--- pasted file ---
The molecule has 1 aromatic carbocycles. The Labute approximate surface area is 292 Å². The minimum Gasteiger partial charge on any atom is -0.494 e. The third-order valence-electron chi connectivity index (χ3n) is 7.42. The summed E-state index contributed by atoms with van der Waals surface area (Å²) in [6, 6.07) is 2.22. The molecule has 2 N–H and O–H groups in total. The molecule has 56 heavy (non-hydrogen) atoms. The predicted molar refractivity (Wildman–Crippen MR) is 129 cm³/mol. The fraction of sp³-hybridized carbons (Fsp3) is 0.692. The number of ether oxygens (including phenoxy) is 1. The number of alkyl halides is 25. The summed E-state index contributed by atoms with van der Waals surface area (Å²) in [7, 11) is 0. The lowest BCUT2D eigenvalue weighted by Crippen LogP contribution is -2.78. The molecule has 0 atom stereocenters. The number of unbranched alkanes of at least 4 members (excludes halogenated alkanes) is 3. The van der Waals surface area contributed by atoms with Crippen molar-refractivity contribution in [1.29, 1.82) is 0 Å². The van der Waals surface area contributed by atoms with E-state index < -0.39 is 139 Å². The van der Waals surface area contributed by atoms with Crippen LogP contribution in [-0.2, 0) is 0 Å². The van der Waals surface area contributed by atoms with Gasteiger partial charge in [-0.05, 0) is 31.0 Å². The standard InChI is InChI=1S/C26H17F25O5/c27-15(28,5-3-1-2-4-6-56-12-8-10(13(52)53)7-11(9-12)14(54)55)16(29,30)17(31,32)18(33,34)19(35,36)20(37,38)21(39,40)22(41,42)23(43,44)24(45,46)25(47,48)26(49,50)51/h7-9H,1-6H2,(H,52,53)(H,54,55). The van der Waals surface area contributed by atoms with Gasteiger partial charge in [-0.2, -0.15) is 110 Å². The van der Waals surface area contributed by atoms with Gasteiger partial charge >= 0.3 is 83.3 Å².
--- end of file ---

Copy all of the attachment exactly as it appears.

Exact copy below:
The molecule has 1 aromatic carbocycles. The Labute approximate surface area is 292 Å². The minimum Gasteiger partial charge on any atom is -0.494 e. The third-order valence-electron chi connectivity index (χ3n) is 7.42. The summed E-state index contributed by atoms with van der Waals surface area (Å²) in [6, 6.07) is 2.22. The molecule has 2 N–H and O–H groups in total. The molecule has 56 heavy (non-hydrogen) atoms. The predicted molar refractivity (Wildman–Crippen MR) is 129 cm³/mol. The fraction of sp³-hybridized carbons (Fsp3) is 0.692. The number of ether oxygens (including phenoxy) is 1. The number of alkyl halides is 25. The summed E-state index contributed by atoms with van der Waals surface area (Å²) in [7, 11) is 0. The lowest BCUT2D eigenvalue weighted by Crippen LogP contribution is -2.78. The molecule has 0 atom stereocenters. The number of unbranched alkanes of at least 4 members (excludes halogenated alkanes) is 3. The van der Waals surface area contributed by atoms with Crippen molar-refractivity contribution in [1.29, 1.82) is 0 Å². The van der Waals surface area contributed by atoms with E-state index < -0.39 is 139 Å². The van der Waals surface area contributed by atoms with Crippen LogP contribution in [-0.2, 0) is 0 Å². The van der Waals surface area contributed by atoms with Gasteiger partial charge in [-0.05, 0) is 31.0 Å². The standard InChI is InChI=1S/C26H17F25O5/c27-15(28,5-3-1-2-4-6-56-12-8-10(13(52)53)7-11(9-12)14(54)55)16(29,30)17(31,32)18(33,34)19(35,36)20(37,38)21(39,40)22(41,42)23(43,44)24(45,46)25(47,48)26(49,50)51/h7-9H,1-6H2,(H,52,53)(H,54,55). The van der Waals surface area contributed by atoms with Gasteiger partial charge in [-0.2, -0.15) is 110 Å². The van der Waals surface area contributed by atoms with Gasteiger partial charge >= 0.3 is 83.3 Å².